Let's face it -- they're not all bad.

Kids today. What image pops into your head? Multi-colored hair? Multiple piercings? Pants too low and tops too little?

What about hiring a teenager? Are you comfortable with the work ethic of today's teens? Or are you thinking, "Surly attitudes. Lazy. Problems with authority?"

Perhaps you are thinking, "When I was a kid I knew how to WORK. Kids today -- fuggedaboutit."

Are you afraid that kids today are just not the kind of workers you need to grow your business? This thought is particularly distressing as our industry is experiencing a skilled labor shortage.

Well, let me tell you about a kid I know. Warning! What I'm about to share will SHOCK you.

DECA Champion, Eric Smith

When he was 12 years old, Eric started working for his dad Tom in the family plumbing company. Early on, he was hooked on the technical work.

"I was like Biff on Sesame Street. I loved the work and the tools. And I loved working with my dad."

Eric's interest in the business expanded when he took a course on Entrepreneurship at Arrowhead High School in Heartland, Wis. in his junior year. His teacher, Steven Melzer, encouraged him to join DECA, an association of marketing students.

"DECA stands for Distributive Education Clubs of America," Eric explained. Apparently, the word "distributive" is an old-fashioned word for marketing.

Eric told me he was not a great student. His grades were just OK and tests were particularly challenging for him. But when he got involved with DECA, he discovered a wellspring of talent he didn't know he had.

"DECA club members compete in a variety of marketing, sales and entrepreneurial events. Each event is a combination of a written plan and an oral presentation, or role-play. I chose an entrepreneurial event, and entered the DECA District Competition with a business plan I wrote for our company, Austin Plumbing & Heating. I was pretty pleased when I did well at Districts and moved on to the State competition."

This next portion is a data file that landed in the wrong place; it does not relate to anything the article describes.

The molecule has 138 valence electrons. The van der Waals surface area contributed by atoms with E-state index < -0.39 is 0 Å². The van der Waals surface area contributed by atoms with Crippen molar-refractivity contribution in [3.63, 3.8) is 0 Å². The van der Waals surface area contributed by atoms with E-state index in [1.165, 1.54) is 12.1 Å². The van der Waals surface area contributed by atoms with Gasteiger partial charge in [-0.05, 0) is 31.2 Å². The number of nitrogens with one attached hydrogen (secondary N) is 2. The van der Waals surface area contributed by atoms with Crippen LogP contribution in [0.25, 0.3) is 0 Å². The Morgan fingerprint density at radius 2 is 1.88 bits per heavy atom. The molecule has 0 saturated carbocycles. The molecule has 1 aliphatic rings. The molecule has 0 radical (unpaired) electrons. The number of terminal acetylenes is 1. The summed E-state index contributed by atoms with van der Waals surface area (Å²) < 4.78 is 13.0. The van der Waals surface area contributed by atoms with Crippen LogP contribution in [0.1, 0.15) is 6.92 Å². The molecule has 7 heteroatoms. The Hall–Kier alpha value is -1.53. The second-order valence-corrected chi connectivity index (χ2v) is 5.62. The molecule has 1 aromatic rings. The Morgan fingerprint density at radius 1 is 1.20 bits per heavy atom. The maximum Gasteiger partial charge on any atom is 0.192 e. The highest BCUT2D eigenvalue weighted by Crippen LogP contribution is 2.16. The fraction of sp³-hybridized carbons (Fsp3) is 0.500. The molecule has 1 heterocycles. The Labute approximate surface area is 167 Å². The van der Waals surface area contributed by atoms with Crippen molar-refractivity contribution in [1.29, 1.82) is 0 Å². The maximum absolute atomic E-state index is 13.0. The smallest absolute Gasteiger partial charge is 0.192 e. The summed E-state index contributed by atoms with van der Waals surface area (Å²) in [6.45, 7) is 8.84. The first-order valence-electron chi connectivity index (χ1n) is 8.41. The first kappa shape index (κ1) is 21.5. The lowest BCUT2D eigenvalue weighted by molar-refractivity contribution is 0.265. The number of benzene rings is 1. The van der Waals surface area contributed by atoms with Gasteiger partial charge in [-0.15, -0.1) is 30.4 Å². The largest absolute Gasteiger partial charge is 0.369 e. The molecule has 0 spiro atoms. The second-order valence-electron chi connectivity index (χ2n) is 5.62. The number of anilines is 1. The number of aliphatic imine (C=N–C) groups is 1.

The state competition was held at the Lake Geneva Grand Resort, a four-star hotel. No Holiday Inns for these kids! They dress in business attire (suits and ties for the gentlemen) at all times during the competition. The event requires a 10-minute presentation of the business plan. The judges also consider the written plan in the overall score.

"It's like pitching your business idea to a panel of venture capitalists," Eric offered by way of explanation. (I didn't know what a venture capitalist was until I was 38 years old!)

He was nervous! His confidence was low, and he expected to get blown away by the other competitors. Still he was proud of himself after he made his presentation.

"When the names were posted on the 'Finalists' board, I couldn't believe it. I made it to the final round of competition as a Top Ten finisher. I hurried to the next room of stone-faced judges, and did the role-play presentation again."

That evening, in an elegantly decorated ballroom, all the students, teachers and judges gathered for the awards ceremony. The presentation of awards was formal and very dramatic.

"The awards were given out for the top four finishers. As they called out the fourth, third and second places. I was disappointed when I didn't hear my name. I was hoping to place, having come so far already.

"Then, they announced the first place winner -- and called my name!"

Eric won the Wisconsin State DECA competition! And fell head over heels in love with the business game.